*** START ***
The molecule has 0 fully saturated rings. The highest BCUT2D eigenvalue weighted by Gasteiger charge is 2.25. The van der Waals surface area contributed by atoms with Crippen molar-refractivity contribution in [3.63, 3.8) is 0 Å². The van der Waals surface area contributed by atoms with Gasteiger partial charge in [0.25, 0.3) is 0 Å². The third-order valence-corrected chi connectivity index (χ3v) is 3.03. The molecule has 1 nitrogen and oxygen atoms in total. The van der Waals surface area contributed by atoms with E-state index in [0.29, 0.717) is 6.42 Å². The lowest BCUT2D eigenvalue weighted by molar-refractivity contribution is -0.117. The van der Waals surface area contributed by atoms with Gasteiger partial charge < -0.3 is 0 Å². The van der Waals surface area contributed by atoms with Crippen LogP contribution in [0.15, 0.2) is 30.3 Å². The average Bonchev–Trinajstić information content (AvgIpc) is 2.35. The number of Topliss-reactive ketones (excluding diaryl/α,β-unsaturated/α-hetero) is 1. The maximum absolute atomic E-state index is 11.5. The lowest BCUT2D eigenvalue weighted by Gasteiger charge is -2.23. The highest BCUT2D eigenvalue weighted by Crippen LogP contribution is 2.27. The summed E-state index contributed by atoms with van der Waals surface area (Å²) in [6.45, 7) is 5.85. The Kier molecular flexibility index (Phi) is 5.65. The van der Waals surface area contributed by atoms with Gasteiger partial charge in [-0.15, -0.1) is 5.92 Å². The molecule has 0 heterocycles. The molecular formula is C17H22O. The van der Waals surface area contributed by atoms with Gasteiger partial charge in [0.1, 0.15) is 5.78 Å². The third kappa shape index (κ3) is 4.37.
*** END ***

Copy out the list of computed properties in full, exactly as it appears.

The molecule has 0 fully saturated rings. The highest BCUT2D eigenvalue weighted by Gasteiger charge is 2.25. The van der Waals surface area contributed by atoms with Crippen molar-refractivity contribution in [3.63, 3.8) is 0 Å². The van der Waals surface area contributed by atoms with Gasteiger partial charge in [0.25, 0.3) is 0 Å². The third-order valence-corrected chi connectivity index (χ3v) is 3.03. The molecule has 1 nitrogen and oxygen atoms in total. The van der Waals surface area contributed by atoms with E-state index in [0.29, 0.717) is 6.42 Å². The lowest BCUT2D eigenvalue weighted by molar-refractivity contribution is -0.117. The van der Waals surface area contributed by atoms with Gasteiger partial charge < -0.3 is 0 Å². The van der Waals surface area contributed by atoms with Crippen LogP contribution in [0.15, 0.2) is 30.3 Å². The average Bonchev–Trinajstić information content (AvgIpc) is 2.35. The number of Topliss-reactive ketones (excluding diaryl/α,β-unsaturated/α-hetero) is 1. The maximum absolute atomic E-state index is 11.5. The lowest BCUT2D eigenvalue weighted by Gasteiger charge is -2.23. The highest BCUT2D eigenvalue weighted by Crippen LogP contribution is 2.27. The summed E-state index contributed by atoms with van der Waals surface area (Å²) in [6.45, 7) is 5.85. The Kier molecular flexibility index (Phi) is 5.65. The van der Waals surface area contributed by atoms with Gasteiger partial charge in [-0.15, -0.1) is 5.92 Å². The molecule has 0 heterocycles. The molecular formula is C17H22O. The van der Waals surface area contributed by atoms with Gasteiger partial charge in [0.1, 0.15) is 5.78 Å². The third kappa shape index (κ3) is 4.37.